However, a uniform setting for both dimensions (specified by
the /S switch) usually feels more natural.

     Switch    MOUSE.INI
     ------    ---------------------------------
      /Hn      HorizontalSensitivity = n (5-100)
      /Vn      VerticalSensitivity = n (5-100)
      /Sn       - n/a -

Each setting takes values from 5 to 100, in steps of 5.
(Other numbers in this range are rounded to the nearest
valid step.) The default values are 50 in each dimension.
Smaller values make the pointer easier to control, while
larger values let you cover more of the screen with less
hand motion.

Acceleration
------------

Acceleration profiles provide a dynamic adjustment of the
current sensitivity settings. In other words, sensitivity is
concerned only with how FAR you move the physical device,
while acceleration also depends on how FAST you move it.

The driver includes four built-in acceleration profiles,
which you select by number (profile 2, the default, gives
"Medium" acceleration):

     Switch    MOUSE.INI                       Description
     ------    -----------------------------   ------------
      /P1      ActiveAccelerationProfile = 1   Slow
      /P2      ActiveAccelerationProfile = 2   Medium
      /P3      ActiveAccelerationProfile = 3   Fast
      /P4      ActiveAccelerationProfile = 4   Unaccelerated

The descriptive names also appear in MOUSE.INI, along with
data tables that define each of the standard profiles. By
editing the data, serious hackers can create their own
custom profiles. (This is not a project for the novice!)

Pointer Appearance
==================

Forcing the Default Text Cursor
-------------------------------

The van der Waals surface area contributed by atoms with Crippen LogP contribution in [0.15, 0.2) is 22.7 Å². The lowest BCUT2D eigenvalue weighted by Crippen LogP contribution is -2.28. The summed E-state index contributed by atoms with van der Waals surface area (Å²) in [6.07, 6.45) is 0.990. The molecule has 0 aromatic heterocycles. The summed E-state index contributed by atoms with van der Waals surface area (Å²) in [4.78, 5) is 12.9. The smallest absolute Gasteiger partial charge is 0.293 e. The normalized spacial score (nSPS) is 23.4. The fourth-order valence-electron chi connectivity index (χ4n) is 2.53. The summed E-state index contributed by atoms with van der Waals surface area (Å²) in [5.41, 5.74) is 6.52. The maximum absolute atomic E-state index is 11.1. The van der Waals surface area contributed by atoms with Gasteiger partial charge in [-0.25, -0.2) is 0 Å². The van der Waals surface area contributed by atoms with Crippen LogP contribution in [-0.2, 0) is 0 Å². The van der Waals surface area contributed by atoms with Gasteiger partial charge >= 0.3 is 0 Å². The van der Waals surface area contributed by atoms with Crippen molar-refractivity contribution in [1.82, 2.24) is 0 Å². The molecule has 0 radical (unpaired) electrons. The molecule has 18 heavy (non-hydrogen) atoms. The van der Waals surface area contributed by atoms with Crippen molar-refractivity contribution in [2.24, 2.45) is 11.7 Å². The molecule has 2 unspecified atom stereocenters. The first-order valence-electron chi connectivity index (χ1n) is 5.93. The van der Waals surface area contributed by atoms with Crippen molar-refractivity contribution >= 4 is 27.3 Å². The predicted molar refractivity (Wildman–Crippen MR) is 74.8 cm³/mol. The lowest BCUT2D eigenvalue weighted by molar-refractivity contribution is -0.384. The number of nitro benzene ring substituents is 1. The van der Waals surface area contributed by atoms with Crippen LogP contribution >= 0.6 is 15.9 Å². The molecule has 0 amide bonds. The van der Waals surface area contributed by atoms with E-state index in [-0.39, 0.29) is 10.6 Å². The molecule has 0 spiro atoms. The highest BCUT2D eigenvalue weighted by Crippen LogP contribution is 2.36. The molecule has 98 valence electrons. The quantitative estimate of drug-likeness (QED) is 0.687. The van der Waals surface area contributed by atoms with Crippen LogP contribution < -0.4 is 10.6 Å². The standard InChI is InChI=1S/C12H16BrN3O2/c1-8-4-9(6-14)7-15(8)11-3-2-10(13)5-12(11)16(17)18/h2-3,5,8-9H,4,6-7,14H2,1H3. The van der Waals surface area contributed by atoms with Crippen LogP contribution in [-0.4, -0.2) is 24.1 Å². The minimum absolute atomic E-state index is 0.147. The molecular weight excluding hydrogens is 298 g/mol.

Enabling this option prevents applications from changing the
standard inverse-block "software cursor" used as a mouse
pointer in most text-based programs. It has no effect on
graphics-based programs, or on those using the text-mode
"hardware cursor" provided by the video adapter.

     Switch    MOUSE.INI
     ------    ------------------------
      /M       ForceDefaultCursor = Off
      /M1      ForceDefaultCursor = On

Some applications use different mouse pointer types to
provide useful status information. Therefore, this option
should be restricted to specific programs whose changes make
the pointer too difficult to see.

Display Delay for LCD Screens
-----------------------------

This option addresses a common problem with passive-matrix
liquid crystal displays (LCDs). Rapidly moving images, such
as the mouse pointer, may seem to disappear because the
display responds too slowly for each intermediate position
to become visible.

     Switch    MOUSE.INI
     ------    -----------------------------
      /Nn      CursorDisplayDelay = n (0-10)

Increasing the delay between screen updates gives each image
more time to register on the LCD display. On the other hand,
large delay values tend to make the pointer feel sluggish